Kathleen Schlesinger and Elsie Hamilton - Pioneers of ... - Naked Light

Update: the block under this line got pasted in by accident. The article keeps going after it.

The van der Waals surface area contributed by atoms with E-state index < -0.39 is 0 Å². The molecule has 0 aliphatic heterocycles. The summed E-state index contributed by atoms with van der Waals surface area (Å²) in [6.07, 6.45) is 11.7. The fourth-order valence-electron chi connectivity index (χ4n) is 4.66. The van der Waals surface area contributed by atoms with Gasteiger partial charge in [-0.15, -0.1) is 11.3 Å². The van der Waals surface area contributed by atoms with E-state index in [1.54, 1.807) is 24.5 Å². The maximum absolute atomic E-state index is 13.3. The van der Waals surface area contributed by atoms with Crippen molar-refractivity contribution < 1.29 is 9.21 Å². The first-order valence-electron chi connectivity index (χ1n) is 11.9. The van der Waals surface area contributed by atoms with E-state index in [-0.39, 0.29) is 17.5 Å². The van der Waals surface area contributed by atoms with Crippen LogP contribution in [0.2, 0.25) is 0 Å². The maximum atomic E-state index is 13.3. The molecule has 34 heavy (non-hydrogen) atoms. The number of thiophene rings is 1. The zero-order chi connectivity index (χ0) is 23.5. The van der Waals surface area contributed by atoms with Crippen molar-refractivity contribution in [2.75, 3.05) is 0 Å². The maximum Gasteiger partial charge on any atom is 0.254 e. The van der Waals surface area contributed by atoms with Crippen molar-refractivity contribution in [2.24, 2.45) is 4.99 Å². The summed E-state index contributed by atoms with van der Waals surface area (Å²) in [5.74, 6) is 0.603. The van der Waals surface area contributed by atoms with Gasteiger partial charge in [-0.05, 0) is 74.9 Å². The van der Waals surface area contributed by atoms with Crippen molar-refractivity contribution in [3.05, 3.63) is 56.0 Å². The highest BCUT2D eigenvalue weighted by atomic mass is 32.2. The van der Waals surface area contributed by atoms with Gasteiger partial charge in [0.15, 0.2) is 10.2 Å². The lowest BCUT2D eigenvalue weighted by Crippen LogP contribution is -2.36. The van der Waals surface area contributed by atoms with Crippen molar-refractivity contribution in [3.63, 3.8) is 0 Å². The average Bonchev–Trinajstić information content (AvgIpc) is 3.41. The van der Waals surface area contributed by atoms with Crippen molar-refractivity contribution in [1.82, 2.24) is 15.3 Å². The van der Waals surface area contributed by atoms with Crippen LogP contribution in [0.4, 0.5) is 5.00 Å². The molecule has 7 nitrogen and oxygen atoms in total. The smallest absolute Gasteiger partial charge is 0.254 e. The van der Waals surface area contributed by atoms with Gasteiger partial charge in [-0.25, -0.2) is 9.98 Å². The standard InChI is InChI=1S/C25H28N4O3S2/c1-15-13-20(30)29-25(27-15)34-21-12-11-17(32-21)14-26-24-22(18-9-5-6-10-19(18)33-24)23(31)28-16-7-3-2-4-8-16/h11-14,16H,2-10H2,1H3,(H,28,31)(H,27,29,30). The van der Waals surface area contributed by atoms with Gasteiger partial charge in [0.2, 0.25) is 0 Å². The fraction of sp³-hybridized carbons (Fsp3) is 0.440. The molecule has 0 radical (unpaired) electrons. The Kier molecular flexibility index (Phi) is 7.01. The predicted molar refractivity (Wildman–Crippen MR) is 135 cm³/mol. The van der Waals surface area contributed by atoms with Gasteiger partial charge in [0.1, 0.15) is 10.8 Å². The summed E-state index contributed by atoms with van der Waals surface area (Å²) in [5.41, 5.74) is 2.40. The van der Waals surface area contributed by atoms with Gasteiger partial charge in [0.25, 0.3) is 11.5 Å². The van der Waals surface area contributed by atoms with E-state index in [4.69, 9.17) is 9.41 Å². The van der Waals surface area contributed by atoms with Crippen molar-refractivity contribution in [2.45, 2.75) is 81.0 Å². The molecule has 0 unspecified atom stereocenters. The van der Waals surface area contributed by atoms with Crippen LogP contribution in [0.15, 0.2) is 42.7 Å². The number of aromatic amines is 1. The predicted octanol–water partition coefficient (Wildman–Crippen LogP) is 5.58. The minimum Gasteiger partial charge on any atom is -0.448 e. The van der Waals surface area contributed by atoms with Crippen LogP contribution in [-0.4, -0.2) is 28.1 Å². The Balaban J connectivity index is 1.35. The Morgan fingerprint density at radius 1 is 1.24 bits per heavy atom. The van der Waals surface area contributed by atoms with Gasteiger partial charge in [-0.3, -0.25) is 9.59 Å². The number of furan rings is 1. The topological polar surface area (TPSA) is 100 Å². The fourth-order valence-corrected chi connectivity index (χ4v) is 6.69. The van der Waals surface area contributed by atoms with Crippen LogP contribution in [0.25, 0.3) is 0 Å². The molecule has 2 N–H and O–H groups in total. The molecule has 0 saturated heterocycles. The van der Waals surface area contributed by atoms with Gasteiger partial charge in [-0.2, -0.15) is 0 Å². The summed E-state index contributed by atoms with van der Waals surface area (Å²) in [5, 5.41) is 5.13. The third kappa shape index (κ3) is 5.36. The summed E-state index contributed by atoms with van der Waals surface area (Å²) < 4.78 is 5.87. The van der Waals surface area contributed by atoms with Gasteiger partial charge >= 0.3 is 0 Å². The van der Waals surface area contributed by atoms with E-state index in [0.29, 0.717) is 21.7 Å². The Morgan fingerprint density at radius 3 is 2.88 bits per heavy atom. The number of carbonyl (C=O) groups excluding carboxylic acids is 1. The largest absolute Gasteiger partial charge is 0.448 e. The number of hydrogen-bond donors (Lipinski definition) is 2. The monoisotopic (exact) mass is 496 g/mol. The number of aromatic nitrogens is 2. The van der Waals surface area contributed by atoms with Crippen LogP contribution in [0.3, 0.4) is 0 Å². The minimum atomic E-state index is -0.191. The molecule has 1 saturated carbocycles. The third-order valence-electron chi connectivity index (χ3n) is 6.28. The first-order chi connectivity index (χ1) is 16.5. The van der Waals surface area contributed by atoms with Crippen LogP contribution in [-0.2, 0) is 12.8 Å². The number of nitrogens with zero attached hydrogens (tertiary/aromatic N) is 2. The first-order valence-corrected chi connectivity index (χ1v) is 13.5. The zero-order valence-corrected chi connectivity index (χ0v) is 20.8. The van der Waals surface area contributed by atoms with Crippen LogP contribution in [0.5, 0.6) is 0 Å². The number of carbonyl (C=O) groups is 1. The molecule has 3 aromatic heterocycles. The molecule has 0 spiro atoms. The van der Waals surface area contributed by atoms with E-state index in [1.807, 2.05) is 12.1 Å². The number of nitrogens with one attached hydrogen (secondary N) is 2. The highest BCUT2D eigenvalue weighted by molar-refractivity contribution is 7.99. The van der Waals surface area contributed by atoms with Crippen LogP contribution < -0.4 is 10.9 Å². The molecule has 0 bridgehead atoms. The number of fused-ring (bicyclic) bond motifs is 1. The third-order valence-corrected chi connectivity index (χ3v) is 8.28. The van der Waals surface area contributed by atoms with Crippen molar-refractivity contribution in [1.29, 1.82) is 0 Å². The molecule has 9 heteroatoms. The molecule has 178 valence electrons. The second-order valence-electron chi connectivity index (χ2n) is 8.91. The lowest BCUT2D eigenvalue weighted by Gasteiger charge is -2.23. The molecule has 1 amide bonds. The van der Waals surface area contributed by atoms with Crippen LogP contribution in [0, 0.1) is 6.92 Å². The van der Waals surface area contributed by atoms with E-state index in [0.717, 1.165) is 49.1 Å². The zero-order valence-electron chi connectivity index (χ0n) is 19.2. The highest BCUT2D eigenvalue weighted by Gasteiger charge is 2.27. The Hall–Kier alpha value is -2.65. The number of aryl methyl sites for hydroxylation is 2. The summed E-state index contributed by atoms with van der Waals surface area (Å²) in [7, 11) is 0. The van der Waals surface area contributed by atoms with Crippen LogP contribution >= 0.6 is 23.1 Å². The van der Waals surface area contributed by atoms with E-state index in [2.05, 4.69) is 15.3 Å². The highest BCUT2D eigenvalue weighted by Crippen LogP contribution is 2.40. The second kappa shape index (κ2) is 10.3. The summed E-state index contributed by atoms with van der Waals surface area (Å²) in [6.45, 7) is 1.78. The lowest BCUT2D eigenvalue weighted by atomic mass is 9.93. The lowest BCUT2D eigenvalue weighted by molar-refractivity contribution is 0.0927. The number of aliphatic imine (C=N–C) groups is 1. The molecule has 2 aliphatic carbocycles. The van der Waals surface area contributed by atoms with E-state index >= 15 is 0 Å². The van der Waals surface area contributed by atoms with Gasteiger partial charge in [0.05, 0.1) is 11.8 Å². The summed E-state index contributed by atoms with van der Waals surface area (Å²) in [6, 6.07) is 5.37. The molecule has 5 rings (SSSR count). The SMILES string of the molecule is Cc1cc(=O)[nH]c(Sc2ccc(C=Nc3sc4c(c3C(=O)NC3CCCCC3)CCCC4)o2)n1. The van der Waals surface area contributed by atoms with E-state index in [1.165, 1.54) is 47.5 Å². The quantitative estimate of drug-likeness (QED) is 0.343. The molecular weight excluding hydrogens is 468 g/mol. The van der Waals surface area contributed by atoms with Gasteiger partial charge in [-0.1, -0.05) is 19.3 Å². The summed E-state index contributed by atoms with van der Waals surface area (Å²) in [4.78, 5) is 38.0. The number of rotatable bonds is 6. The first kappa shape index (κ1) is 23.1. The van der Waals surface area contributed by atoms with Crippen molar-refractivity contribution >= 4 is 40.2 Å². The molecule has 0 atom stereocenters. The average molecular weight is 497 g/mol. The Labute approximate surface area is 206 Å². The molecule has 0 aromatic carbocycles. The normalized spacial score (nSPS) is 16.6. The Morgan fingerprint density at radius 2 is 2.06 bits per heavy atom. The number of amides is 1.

Kathleen Schlesinger and Elsie Hamilton - Pioneers of Just IntonationIntroductionIn Harry Partch’s “Genesis of a Music”(Da Capo Press 1979), there arereferences to a British musicologist bythe name of Kathleen Schlesinger(1862-1953) who had analysed flutes invarious museums around the world andcome up with what she considered to bea sort of Urstimmung, an original tuningsystem common to many differentcultures.This tuning system was similar toPartch’s in that it was a Utonality(undertone) system with a prime limit of13. Where as Partch’s 43 note to theoctave system combined bothUtonalities and Otonalities (based onundertones and overtones respectively)with a prime limit of 11. That the sameidea was appearing in two unrelatedplaces seemed like some sort ofZeitgeist at work.Elsie HamiltonIn her book “The Greek Aulos”, in Appendix III, Schlesinger refers to acomposer who was using this system of tuning, an Australian by the name ofElsie Hamilton (1880-1965). Schlesinger quotes a few brief bars fromHamilton’s compositions and that’s all we know about her.This reference has tantalised many who have ploughed through “The GreekAulos”. A composer who was using Just Intonation in Britain in the 1920s!The only clue I had was that Elsie Hamilton had been in the Anthroposophicalmovement. This movement was started by Rudolf Steiner (1861 -1925) as abreakaway from the Theosophical movement of Helena Blavatsky (1831 -1891).